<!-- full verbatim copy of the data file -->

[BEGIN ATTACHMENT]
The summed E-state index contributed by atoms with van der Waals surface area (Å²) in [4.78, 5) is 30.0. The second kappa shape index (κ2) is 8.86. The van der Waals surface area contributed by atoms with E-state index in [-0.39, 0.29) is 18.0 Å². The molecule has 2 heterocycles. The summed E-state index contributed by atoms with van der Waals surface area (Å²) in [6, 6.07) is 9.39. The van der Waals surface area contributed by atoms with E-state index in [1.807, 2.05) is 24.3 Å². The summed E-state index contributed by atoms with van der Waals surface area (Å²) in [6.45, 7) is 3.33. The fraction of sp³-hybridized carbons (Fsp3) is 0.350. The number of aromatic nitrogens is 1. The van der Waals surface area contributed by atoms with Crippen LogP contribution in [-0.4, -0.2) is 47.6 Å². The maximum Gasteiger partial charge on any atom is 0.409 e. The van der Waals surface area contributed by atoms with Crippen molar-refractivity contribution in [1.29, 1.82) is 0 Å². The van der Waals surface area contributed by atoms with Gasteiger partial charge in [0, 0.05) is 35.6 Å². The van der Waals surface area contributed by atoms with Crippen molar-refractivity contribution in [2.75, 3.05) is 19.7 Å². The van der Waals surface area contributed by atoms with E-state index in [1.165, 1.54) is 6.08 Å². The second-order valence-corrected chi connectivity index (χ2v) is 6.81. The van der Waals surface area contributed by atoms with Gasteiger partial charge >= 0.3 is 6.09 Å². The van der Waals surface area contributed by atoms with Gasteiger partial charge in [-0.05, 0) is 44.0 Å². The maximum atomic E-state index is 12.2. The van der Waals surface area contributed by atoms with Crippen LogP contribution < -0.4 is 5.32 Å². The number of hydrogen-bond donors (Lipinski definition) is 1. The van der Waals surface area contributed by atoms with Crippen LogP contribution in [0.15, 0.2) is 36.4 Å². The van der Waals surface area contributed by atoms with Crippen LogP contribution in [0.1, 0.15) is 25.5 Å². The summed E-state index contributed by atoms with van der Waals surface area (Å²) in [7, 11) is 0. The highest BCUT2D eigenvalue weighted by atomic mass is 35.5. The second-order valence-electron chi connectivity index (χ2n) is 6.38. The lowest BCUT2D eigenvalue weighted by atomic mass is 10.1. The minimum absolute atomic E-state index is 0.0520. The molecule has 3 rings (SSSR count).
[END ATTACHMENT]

The summed E-state index contributed by atoms with van der Waals surface area (Å²) in [4.78, 5) is 30.0. The second kappa shape index (κ2) is 8.86. The van der Waals surface area contributed by atoms with E-state index in [-0.39, 0.29) is 18.0 Å². The molecule has 2 heterocycles. The summed E-state index contributed by atoms with van der Waals surface area (Å²) in [6, 6.07) is 9.39. The van der Waals surface area contributed by atoms with E-state index in [1.807, 2.05) is 24.3 Å². The summed E-state index contributed by atoms with van der Waals surface area (Å²) in [6.45, 7) is 3.33. The fraction of sp³-hybridized carbons (Fsp3) is 0.350. The number of aromatic nitrogens is 1. The van der Waals surface area contributed by atoms with Crippen LogP contribution in [-0.4, -0.2) is 47.6 Å². The maximum Gasteiger partial charge on any atom is 0.409 e. The van der Waals surface area contributed by atoms with Crippen molar-refractivity contribution in [1.29, 1.82) is 0 Å². The van der Waals surface area contributed by atoms with Gasteiger partial charge in [0, 0.05) is 35.6 Å². The van der Waals surface area contributed by atoms with Crippen molar-refractivity contribution in [2.75, 3.05) is 19.7 Å². The van der Waals surface area contributed by atoms with E-state index in [1.165, 1.54) is 6.08 Å². The second-order valence-corrected chi connectivity index (χ2v) is 6.81. The van der Waals surface area contributed by atoms with Gasteiger partial charge >= 0.3 is 6.09 Å². The van der Waals surface area contributed by atoms with Gasteiger partial charge in [-0.05, 0) is 44.0 Å². The maximum atomic E-state index is 12.2. The van der Waals surface area contributed by atoms with Crippen LogP contribution < -0.4 is 5.32 Å². The number of hydrogen-bond donors (Lipinski definition) is 1. The van der Waals surface area contributed by atoms with Crippen LogP contribution in [0.15, 0.2) is 36.4 Å². The van der Waals surface area contributed by atoms with Crippen LogP contribution in [0.1, 0.15) is 25.5 Å². The summed E-state index contributed by atoms with van der Waals surface area (Å²) in [7, 11) is 0. The highest BCUT2D eigenvalue weighted by atomic mass is 35.5. The second-order valence-electron chi connectivity index (χ2n) is 6.38. The lowest BCUT2D eigenvalue weighted by atomic mass is 10.1. The minimum absolute atomic E-state index is 0.0520. The molecule has 3 rings (SSSR count).